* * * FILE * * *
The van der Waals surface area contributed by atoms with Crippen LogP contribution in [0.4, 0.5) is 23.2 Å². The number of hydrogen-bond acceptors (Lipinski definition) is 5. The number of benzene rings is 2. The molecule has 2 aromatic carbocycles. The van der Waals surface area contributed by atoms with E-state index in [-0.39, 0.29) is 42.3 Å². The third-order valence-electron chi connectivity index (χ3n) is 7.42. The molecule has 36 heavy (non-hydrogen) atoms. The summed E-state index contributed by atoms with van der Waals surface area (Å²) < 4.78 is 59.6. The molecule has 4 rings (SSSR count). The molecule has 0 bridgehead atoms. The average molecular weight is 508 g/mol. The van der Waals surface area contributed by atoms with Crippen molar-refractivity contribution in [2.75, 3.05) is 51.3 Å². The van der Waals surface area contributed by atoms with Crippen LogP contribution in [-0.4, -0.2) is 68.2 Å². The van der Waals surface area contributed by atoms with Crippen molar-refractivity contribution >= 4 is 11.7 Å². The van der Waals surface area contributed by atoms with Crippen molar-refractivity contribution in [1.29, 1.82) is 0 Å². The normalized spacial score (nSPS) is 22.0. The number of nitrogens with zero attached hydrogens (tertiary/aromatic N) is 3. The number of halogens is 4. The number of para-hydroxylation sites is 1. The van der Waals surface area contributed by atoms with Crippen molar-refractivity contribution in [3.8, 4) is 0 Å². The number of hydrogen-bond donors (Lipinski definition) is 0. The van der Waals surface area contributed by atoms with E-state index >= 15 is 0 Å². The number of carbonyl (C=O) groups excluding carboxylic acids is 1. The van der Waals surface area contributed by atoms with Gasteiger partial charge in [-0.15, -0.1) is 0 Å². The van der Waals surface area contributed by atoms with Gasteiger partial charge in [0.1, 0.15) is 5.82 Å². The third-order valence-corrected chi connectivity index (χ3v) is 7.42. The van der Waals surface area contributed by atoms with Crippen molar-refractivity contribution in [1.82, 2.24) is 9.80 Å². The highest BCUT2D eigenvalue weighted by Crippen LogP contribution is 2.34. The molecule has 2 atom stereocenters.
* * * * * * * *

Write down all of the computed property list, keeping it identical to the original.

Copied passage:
The van der Waals surface area contributed by atoms with Crippen LogP contribution in [0.4, 0.5) is 23.2 Å². The number of hydrogen-bond acceptors (Lipinski definition) is 5. The number of benzene rings is 2. The molecule has 2 aromatic carbocycles. The van der Waals surface area contributed by atoms with E-state index in [-0.39, 0.29) is 42.3 Å². The third-order valence-electron chi connectivity index (χ3n) is 7.42. The molecule has 36 heavy (non-hydrogen) atoms. The summed E-state index contributed by atoms with van der Waals surface area (Å²) < 4.78 is 59.6. The molecule has 4 rings (SSSR count). The molecule has 0 bridgehead atoms. The average molecular weight is 508 g/mol. The van der Waals surface area contributed by atoms with Crippen molar-refractivity contribution in [2.75, 3.05) is 51.3 Å². The van der Waals surface area contributed by atoms with Crippen LogP contribution in [-0.4, -0.2) is 68.2 Å². The van der Waals surface area contributed by atoms with Crippen molar-refractivity contribution >= 4 is 11.7 Å². The van der Waals surface area contributed by atoms with Crippen molar-refractivity contribution in [1.29, 1.82) is 0 Å². The normalized spacial score (nSPS) is 22.0. The number of nitrogens with zero attached hydrogens (tertiary/aromatic N) is 3. The number of halogens is 4. The number of para-hydroxylation sites is 1. The van der Waals surface area contributed by atoms with Crippen molar-refractivity contribution in [3.8, 4) is 0 Å². The number of hydrogen-bond donors (Lipinski definition) is 0. The van der Waals surface area contributed by atoms with E-state index >= 15 is 0 Å². The number of carbonyl (C=O) groups excluding carboxylic acids is 1. The van der Waals surface area contributed by atoms with Gasteiger partial charge in [-0.15, -0.1) is 0 Å². The van der Waals surface area contributed by atoms with Gasteiger partial charge in [0.1, 0.15) is 5.82 Å². The third-order valence-corrected chi connectivity index (χ3v) is 7.42. The van der Waals surface area contributed by atoms with Crippen molar-refractivity contribution in [1.82, 2.24) is 9.80 Å². The highest BCUT2D eigenvalue weighted by Crippen LogP contribution is 2.34. The molecule has 2 atom stereocenters.